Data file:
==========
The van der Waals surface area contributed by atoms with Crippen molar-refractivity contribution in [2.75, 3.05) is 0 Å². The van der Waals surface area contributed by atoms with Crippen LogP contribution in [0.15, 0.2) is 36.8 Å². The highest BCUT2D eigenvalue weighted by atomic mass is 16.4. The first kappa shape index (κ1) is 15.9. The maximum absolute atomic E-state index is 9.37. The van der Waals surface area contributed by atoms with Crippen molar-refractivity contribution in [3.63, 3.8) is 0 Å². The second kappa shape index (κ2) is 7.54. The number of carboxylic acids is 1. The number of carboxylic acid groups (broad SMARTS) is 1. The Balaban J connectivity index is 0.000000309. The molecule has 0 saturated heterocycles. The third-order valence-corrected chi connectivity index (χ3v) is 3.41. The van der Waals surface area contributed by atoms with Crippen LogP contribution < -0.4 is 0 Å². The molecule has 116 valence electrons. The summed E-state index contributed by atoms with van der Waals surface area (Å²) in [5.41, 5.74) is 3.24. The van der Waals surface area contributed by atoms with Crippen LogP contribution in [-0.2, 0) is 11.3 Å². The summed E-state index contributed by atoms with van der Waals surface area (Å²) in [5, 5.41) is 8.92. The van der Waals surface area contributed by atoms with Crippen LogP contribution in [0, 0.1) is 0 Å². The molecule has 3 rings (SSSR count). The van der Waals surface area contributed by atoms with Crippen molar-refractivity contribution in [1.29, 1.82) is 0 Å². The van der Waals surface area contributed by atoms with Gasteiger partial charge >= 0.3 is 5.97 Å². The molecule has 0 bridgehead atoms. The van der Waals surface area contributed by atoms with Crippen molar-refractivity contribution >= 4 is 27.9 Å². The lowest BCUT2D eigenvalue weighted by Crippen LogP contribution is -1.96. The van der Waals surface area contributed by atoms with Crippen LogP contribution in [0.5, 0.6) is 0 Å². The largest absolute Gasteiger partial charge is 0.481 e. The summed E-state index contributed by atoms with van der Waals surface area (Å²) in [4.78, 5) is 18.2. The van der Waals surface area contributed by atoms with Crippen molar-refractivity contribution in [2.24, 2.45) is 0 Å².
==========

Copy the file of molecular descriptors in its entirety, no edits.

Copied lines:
The van der Waals surface area contributed by atoms with Crippen molar-refractivity contribution in [2.75, 3.05) is 0 Å². The van der Waals surface area contributed by atoms with Crippen LogP contribution in [0.15, 0.2) is 36.8 Å². The highest BCUT2D eigenvalue weighted by atomic mass is 16.4. The first kappa shape index (κ1) is 15.9. The maximum absolute atomic E-state index is 9.37. The van der Waals surface area contributed by atoms with Crippen molar-refractivity contribution in [3.63, 3.8) is 0 Å². The second kappa shape index (κ2) is 7.54. The number of carboxylic acids is 1. The number of carboxylic acid groups (broad SMARTS) is 1. The Balaban J connectivity index is 0.000000309. The molecule has 0 saturated heterocycles. The third-order valence-corrected chi connectivity index (χ3v) is 3.41. The van der Waals surface area contributed by atoms with Crippen LogP contribution < -0.4 is 0 Å². The molecule has 116 valence electrons. The summed E-state index contributed by atoms with van der Waals surface area (Å²) in [5.41, 5.74) is 3.24. The van der Waals surface area contributed by atoms with Crippen LogP contribution in [-0.2, 0) is 11.3 Å². The summed E-state index contributed by atoms with van der Waals surface area (Å²) in [5, 5.41) is 8.92. The van der Waals surface area contributed by atoms with Crippen LogP contribution in [0, 0.1) is 0 Å². The molecule has 3 rings (SSSR count). The van der Waals surface area contributed by atoms with Crippen molar-refractivity contribution in [1.29, 1.82) is 0 Å². The van der Waals surface area contributed by atoms with Gasteiger partial charge >= 0.3 is 5.97 Å². The molecule has 0 bridgehead atoms. The van der Waals surface area contributed by atoms with Crippen molar-refractivity contribution >= 4 is 27.9 Å². The lowest BCUT2D eigenvalue weighted by Crippen LogP contribution is -1.96. The van der Waals surface area contributed by atoms with Crippen LogP contribution in [0.5, 0.6) is 0 Å². The largest absolute Gasteiger partial charge is 0.481 e. The summed E-state index contributed by atoms with van der Waals surface area (Å²) in [4.78, 5) is 18.2. The van der Waals surface area contributed by atoms with Crippen molar-refractivity contribution in [2.24, 2.45) is 0 Å².